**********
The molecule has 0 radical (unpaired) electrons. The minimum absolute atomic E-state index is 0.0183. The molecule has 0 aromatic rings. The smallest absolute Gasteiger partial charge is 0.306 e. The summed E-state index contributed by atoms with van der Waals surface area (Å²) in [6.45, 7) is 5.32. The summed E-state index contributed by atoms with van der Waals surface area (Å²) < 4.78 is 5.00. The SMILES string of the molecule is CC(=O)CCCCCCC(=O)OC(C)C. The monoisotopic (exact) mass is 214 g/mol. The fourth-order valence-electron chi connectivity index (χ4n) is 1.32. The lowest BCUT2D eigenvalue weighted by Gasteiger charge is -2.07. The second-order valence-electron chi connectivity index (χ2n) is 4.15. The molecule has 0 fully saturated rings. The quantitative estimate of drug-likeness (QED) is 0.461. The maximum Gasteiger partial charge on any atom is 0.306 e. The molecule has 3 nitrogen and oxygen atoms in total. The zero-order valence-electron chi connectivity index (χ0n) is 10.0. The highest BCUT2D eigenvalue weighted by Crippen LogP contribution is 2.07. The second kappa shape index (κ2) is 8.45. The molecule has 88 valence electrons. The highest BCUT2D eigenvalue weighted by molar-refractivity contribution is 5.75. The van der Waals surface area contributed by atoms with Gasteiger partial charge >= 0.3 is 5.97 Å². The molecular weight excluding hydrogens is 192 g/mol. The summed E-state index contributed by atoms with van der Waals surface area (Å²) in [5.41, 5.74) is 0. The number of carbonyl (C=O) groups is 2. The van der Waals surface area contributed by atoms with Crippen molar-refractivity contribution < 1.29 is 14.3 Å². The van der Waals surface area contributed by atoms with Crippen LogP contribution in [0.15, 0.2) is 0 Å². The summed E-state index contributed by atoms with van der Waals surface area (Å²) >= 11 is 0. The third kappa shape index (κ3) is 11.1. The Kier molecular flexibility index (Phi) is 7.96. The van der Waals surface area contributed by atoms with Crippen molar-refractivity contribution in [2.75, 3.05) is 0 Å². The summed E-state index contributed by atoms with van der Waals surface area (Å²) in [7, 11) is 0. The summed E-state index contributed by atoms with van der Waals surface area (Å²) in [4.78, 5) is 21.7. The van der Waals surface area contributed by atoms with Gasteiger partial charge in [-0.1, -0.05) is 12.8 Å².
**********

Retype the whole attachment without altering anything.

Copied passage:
The molecule has 0 radical (unpaired) electrons. The minimum absolute atomic E-state index is 0.0183. The molecule has 0 aromatic rings. The smallest absolute Gasteiger partial charge is 0.306 e. The summed E-state index contributed by atoms with van der Waals surface area (Å²) in [6.45, 7) is 5.32. The summed E-state index contributed by atoms with van der Waals surface area (Å²) < 4.78 is 5.00. The SMILES string of the molecule is CC(=O)CCCCCCC(=O)OC(C)C. The monoisotopic (exact) mass is 214 g/mol. The fourth-order valence-electron chi connectivity index (χ4n) is 1.32. The lowest BCUT2D eigenvalue weighted by Gasteiger charge is -2.07. The second-order valence-electron chi connectivity index (χ2n) is 4.15. The molecule has 0 fully saturated rings. The quantitative estimate of drug-likeness (QED) is 0.461. The maximum Gasteiger partial charge on any atom is 0.306 e. The molecule has 3 nitrogen and oxygen atoms in total. The zero-order valence-electron chi connectivity index (χ0n) is 10.0. The highest BCUT2D eigenvalue weighted by Crippen LogP contribution is 2.07. The second kappa shape index (κ2) is 8.45. The molecule has 88 valence electrons. The highest BCUT2D eigenvalue weighted by molar-refractivity contribution is 5.75. The van der Waals surface area contributed by atoms with Gasteiger partial charge >= 0.3 is 5.97 Å². The molecular weight excluding hydrogens is 192 g/mol. The summed E-state index contributed by atoms with van der Waals surface area (Å²) in [5.41, 5.74) is 0. The number of carbonyl (C=O) groups is 2. The van der Waals surface area contributed by atoms with Crippen molar-refractivity contribution < 1.29 is 14.3 Å². The van der Waals surface area contributed by atoms with Crippen LogP contribution in [0.15, 0.2) is 0 Å². The summed E-state index contributed by atoms with van der Waals surface area (Å²) >= 11 is 0. The third kappa shape index (κ3) is 11.1. The Kier molecular flexibility index (Phi) is 7.96. The van der Waals surface area contributed by atoms with Crippen molar-refractivity contribution in [2.75, 3.05) is 0 Å². The summed E-state index contributed by atoms with van der Waals surface area (Å²) in [7, 11) is 0. The summed E-state index contributed by atoms with van der Waals surface area (Å²) in [4.78, 5) is 21.7. The van der Waals surface area contributed by atoms with Gasteiger partial charge in [-0.1, -0.05) is 12.8 Å².